Tipping or Not Tipping?
Going to a restaurant or taking a taxi is a reason for me to ask myself “Should I leave a tip?” or “How much should I give?” The origin of the tipping customs is lost in past times. Over the years this customs has become more formal, although there are not written rules about it. Tipping customs shouldn’t be abolished because it helps workers to increase their salaries, it reflects the country’s culture, and it expresses the satisfaction for a good service received.
First, tipping customs helps workers to increase their salaries. Most of the waiters are students working part-time and being paid with minimum wage. For example, in Canada the student minimum wage is $9.60 per hour. Often, people working in restaurants or hotels, even if they are not students, are paid with lower wages, usually the minimum wage. Sometimes, people working in restaurants are people who lost their job, and they are on their way to another job more appropriate for their qualifications.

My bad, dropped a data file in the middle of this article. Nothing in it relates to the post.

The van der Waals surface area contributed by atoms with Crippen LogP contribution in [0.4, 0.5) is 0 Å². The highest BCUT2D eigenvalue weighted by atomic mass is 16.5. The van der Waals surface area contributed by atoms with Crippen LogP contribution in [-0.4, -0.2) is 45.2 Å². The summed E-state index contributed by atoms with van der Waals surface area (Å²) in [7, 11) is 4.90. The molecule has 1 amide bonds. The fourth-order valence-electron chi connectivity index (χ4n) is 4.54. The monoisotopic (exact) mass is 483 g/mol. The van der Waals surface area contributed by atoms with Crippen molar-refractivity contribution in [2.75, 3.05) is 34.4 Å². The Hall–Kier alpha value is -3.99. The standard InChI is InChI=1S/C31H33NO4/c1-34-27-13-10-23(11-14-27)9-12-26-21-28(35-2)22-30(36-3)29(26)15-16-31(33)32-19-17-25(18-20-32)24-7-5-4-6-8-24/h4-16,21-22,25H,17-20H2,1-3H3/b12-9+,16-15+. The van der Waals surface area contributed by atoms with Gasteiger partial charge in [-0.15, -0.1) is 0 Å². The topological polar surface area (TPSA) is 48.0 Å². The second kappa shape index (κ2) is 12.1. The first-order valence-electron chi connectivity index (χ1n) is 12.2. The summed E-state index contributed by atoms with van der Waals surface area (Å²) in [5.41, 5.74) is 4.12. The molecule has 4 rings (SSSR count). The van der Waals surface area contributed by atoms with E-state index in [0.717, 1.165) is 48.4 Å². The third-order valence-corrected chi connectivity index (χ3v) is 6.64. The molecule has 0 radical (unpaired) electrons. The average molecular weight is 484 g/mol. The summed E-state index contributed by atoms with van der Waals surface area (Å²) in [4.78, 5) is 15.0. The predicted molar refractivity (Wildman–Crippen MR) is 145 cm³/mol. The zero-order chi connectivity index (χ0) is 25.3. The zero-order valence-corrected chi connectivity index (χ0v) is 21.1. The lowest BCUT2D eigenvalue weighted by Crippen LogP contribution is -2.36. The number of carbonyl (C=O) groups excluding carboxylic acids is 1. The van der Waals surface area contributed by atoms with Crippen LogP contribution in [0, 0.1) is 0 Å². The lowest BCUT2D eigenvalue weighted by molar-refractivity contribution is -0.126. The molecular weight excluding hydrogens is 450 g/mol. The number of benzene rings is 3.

Secondly, tipping customs reflects the country’s culture. In some tourist destinations, for example Cuba, there is a “tips jar” in places like coffee shops, ice cream shops, cafeterias, even in retail stores. In Canada, when you pay at the restaurant with a card, you are asked about the amount for the tip. In addition, workers receiving tips must to report the income and pay income tax on it.
Finally, tipping customs expresses the satisfaction for a good service. Providing a good service increases the chances to gain a tip. Even there are not written rules, it is customary to tip approximately 15% on the total bill for the services provided by a waiter in a restaurant. Usually, in a hotel you tip the person that carries your baggage to the room, the valet service, or the room attendant, giving them $1 or $2 coins. Tipping is also customary for other service providers such as hairdressers, manicurists, and taxi drivers. In these cases the percentage of tip is really up...
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